United Coal Fund.—Bequests had been at different times made by various individuals for the purpose of supplying the poor of Aberdeen with coals during the inclement weather in winter, and in 1801, by an agreement among the trustees appointed over four of these bequests, viz. those of Mr Alexander Robertson, Mr Andrew Robertson, Mr John Smith, and Mr John Cushnie, they were united into one fund for this benevolent purpose. The fund thus obtained amounted to L. 1000, and by various donations and bequests since added, it has now reached to nearly L. 2900; the interest of which, along with occasional donations, and sometimes, in cases of necessity, a small portion of the principal, is annually expended in the purchase of coals in summer, which are distributed during winter, in portions of one-fourth of a boll or one-sixteenth of a ton to each family. The fund is placed under the management of twenty-one gentlemen chosen from the kirk-session, the magistrates, the managers of the Poor's Hospital, and the contributors or their trustees. The quantities of coals distributed for the last seven years have been as follows:—

Ladies Working Society.—It is little more than a year since this society was instituted for the purpose of providing industrious females with the means of support, by supplying them with needlework, mostly of a plain and useful kind, and by exposing the fruits of their industry for sale at a moderate price. It may be regarded as a useful assistant to the Clothing Society, and as serving, in some degree, to lessen the demands on the funds of the Female Society. It is managed by a committee of ladies, and depends for its funds entirely on the contributions of members, and the sale of the work done for the society by its objects.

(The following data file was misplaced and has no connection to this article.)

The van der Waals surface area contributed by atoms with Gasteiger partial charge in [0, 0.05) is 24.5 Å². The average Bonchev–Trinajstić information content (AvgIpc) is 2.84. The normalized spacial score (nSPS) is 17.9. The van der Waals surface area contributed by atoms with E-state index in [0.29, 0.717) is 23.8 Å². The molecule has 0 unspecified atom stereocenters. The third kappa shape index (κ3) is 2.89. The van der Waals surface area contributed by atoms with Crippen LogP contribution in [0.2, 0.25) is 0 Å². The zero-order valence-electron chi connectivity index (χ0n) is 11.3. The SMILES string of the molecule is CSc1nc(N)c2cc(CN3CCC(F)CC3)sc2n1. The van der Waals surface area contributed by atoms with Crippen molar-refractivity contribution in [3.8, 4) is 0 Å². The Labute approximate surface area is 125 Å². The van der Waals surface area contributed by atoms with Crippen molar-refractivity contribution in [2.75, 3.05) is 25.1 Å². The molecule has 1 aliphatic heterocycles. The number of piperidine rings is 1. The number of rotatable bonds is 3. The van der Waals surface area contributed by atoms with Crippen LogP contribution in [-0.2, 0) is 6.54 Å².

Clothing Society.—This society was commenced in 1817, for the purpose of supplying articles of clothing to the industrious poor. It is managed by a committee of ladies, who superintend the making of the clothes, and personally investigate the cases recommended before any supply is given.

The funds arise entirely from the contributions of members, with occasional donations and legacies. From deficiency of funds, the society has been unable, in general, to make a distribution of clothes oftener than once in two years, when articles, to the value of about L. 300, have been given to nearly 1000 individuals, each article being previously stamped with the name of the society.